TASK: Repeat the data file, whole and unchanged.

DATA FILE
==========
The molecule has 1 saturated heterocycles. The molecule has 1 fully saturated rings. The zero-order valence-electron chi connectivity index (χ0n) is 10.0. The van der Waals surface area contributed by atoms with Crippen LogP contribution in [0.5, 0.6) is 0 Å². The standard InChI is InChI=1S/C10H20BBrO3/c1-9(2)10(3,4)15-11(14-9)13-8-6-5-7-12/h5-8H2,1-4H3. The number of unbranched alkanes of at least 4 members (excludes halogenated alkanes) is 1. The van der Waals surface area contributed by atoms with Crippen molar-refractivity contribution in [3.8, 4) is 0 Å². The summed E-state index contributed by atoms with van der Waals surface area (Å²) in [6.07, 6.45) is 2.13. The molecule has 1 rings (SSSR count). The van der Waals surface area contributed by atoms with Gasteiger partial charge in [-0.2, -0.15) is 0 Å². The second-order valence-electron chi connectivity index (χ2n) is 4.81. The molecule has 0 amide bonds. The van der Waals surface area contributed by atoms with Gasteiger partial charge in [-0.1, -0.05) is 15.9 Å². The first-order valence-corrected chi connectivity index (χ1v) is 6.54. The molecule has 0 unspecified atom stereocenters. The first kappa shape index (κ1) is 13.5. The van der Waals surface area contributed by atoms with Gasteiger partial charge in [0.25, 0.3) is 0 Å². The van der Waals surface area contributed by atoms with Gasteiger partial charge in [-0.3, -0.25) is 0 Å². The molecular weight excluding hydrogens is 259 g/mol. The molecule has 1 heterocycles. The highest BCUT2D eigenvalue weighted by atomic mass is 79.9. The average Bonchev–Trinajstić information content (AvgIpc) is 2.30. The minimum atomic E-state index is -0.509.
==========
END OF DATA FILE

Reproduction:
The molecule has 1 saturated heterocycles. The molecule has 1 fully saturated rings. The zero-order valence-electron chi connectivity index (χ0n) is 10.0. The van der Waals surface area contributed by atoms with Crippen LogP contribution in [0.5, 0.6) is 0 Å². The standard InChI is InChI=1S/C10H20BBrO3/c1-9(2)10(3,4)15-11(14-9)13-8-6-5-7-12/h5-8H2,1-4H3. The number of unbranched alkanes of at least 4 members (excludes halogenated alkanes) is 1. The van der Waals surface area contributed by atoms with Crippen molar-refractivity contribution in [3.8, 4) is 0 Å². The summed E-state index contributed by atoms with van der Waals surface area (Å²) in [6.07, 6.45) is 2.13. The molecule has 1 rings (SSSR count). The van der Waals surface area contributed by atoms with Gasteiger partial charge in [-0.2, -0.15) is 0 Å². The second-order valence-electron chi connectivity index (χ2n) is 4.81. The molecule has 0 amide bonds. The van der Waals surface area contributed by atoms with Gasteiger partial charge in [-0.1, -0.05) is 15.9 Å². The first-order valence-corrected chi connectivity index (χ1v) is 6.54. The molecule has 0 unspecified atom stereocenters. The first kappa shape index (κ1) is 13.5. The van der Waals surface area contributed by atoms with Gasteiger partial charge in [0.25, 0.3) is 0 Å². The van der Waals surface area contributed by atoms with Gasteiger partial charge in [-0.3, -0.25) is 0 Å². The molecular weight excluding hydrogens is 259 g/mol. The molecule has 1 heterocycles. The highest BCUT2D eigenvalue weighted by atomic mass is 79.9. The average Bonchev–Trinajstić information content (AvgIpc) is 2.30. The minimum atomic E-state index is -0.509.